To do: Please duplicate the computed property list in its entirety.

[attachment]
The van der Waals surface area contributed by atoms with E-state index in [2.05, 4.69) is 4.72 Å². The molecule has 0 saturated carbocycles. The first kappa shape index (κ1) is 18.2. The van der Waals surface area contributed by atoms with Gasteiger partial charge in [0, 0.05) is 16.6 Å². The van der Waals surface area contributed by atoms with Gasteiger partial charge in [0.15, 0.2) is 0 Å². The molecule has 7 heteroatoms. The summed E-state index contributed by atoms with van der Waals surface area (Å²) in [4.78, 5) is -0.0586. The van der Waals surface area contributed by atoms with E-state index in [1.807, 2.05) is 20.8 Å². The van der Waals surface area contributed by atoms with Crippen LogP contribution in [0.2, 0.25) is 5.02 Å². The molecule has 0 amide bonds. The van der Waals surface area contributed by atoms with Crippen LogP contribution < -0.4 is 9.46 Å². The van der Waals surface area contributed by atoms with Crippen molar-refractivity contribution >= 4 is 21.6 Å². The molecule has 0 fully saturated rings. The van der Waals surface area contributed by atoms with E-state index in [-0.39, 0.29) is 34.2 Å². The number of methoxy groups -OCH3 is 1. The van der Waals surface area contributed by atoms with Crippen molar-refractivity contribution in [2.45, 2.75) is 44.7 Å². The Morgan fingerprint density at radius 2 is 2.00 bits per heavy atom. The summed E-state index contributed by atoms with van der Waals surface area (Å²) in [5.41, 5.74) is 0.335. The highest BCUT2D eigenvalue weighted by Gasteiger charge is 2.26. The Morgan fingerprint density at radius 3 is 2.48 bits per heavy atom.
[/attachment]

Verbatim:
The van der Waals surface area contributed by atoms with E-state index in [2.05, 4.69) is 4.72 Å². The molecule has 0 saturated carbocycles. The first kappa shape index (κ1) is 18.2. The van der Waals surface area contributed by atoms with Gasteiger partial charge in [0, 0.05) is 16.6 Å². The van der Waals surface area contributed by atoms with Gasteiger partial charge in [0.15, 0.2) is 0 Å². The molecule has 7 heteroatoms. The summed E-state index contributed by atoms with van der Waals surface area (Å²) in [4.78, 5) is -0.0586. The van der Waals surface area contributed by atoms with E-state index in [1.807, 2.05) is 20.8 Å². The van der Waals surface area contributed by atoms with Crippen LogP contribution in [0.2, 0.25) is 5.02 Å². The molecule has 0 amide bonds. The van der Waals surface area contributed by atoms with Crippen LogP contribution < -0.4 is 9.46 Å². The van der Waals surface area contributed by atoms with Crippen molar-refractivity contribution >= 4 is 21.6 Å². The molecule has 0 fully saturated rings. The van der Waals surface area contributed by atoms with E-state index in [-0.39, 0.29) is 34.2 Å². The number of methoxy groups -OCH3 is 1. The van der Waals surface area contributed by atoms with Crippen molar-refractivity contribution in [2.45, 2.75) is 44.7 Å². The Morgan fingerprint density at radius 2 is 2.00 bits per heavy atom. The summed E-state index contributed by atoms with van der Waals surface area (Å²) in [5.41, 5.74) is 0.335. The highest BCUT2D eigenvalue weighted by Gasteiger charge is 2.26. The Morgan fingerprint density at radius 3 is 2.48 bits per heavy atom.